Fedora (1978): Billy Wilder spent most of his career being ahead of his time. By the 1970s he was out of vogue and looking back. His penultimate film brought him back to Sunset Blvd. territory, not just by examining a former movie star (Marthe Heller), but by casting William Holden, who hadn’t headlined for Wilder since 1954’s Sabrina. For both it would be a last semi-hurrah: Wilder would only make one more film (Buddy Buddy) while Holden proceeded to subpar disaster movies and an alcohol-fueled death.
Ginger and Fred (1986): Federico Fellini spent his autumnal years in a sentimental mood. First, this TV satire co-functioned as a reunion with Chaplinesque gamine Giulietta Masina, whom he hadn’t cast since 1965’s Juliet of the Spirits. Intervista followed, which repaired other filmic main squeeze Marcello Mastroianni (who appeared in G&F, too) with La Dolce Vita babe Anita Ekberg.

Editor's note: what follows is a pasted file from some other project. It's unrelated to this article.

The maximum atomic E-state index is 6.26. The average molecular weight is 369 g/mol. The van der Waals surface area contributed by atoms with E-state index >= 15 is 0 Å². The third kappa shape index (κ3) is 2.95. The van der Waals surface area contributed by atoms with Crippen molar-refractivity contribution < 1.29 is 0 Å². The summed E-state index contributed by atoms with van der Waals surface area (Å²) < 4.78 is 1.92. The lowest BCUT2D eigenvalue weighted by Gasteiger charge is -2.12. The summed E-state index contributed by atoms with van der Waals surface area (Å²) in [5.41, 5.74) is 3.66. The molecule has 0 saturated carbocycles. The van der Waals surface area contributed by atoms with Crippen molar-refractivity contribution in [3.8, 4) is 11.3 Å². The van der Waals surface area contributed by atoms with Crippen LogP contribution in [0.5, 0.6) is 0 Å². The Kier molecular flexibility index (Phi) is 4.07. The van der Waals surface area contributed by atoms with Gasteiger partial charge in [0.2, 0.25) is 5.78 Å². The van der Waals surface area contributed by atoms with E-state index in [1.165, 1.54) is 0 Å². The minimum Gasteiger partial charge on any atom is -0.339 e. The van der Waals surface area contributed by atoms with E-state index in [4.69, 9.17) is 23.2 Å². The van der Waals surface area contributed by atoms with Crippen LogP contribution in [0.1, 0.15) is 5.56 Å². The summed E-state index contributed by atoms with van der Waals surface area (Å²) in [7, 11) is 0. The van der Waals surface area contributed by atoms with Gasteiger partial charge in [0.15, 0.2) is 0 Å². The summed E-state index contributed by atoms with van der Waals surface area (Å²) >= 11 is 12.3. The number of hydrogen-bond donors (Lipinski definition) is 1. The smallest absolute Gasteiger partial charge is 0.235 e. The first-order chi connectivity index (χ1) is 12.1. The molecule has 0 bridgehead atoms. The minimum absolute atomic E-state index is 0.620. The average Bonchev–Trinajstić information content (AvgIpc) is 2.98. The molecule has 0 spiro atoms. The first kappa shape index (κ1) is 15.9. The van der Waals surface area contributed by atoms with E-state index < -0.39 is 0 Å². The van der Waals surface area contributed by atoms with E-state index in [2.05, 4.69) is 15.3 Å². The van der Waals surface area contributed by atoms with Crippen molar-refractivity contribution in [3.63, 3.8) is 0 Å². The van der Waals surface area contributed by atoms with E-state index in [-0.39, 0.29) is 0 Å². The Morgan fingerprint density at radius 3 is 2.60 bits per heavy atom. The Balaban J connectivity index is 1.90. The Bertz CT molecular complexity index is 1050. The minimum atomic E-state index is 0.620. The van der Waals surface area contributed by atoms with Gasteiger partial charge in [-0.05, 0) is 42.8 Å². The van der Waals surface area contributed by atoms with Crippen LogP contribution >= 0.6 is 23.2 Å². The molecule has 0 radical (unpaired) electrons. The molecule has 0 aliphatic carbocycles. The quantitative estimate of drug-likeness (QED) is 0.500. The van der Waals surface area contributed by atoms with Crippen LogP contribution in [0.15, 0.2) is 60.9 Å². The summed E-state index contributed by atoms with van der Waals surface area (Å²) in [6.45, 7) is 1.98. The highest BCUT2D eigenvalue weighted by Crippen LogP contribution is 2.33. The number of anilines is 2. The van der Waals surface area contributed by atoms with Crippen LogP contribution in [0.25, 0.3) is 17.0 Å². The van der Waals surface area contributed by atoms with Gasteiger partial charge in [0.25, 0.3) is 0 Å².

The Untouchables (1987): Though most closely associated with Martin Scorsese, Robert De Niro began his career alongside Brian De Palma, performing in the filmmaker’s early sketch-comedy comedies. After Greetings (1968) and Hi Mom (1970), the two embarked on different career paths, briefly teaming up two decades later to do up Al Capone just right.
Manhattan Murder Mystery (1993): Where to after Mia Farrow? Back into the arms of Diane Keaton, his previous (and superior) muse, of course. For one underrated film only, the pair reconvened, getting right back into that neurotic/comfortable groove. Not too late to do it again, guys.
Saraband (2004): In which Liv Ullmann goes once more into the breach with Ingmar Bergman for the first time since 1978’s Autumn Sonata. (For the record, Ullman directed two of Bergman’s scripts— In the Presence of a Clown and Faithless—in the interim.)
The Skin I Live In (2011): You have Pedro Almodovar to thank for Antonio Banderas, but it’s worth noting the director—in Law of Desire, Women on the Verge of a Nervous Breakdown and Tie Me Up! Tie Me Down!—curiously failed to exploit the actor’s gift for honey-glazed ham. The same goes for their first team-up in 21 years, although as usual he’s the calm center of a crazy storm.
"Pan" deserves the hook
Matt Damon delivers in "The Martian"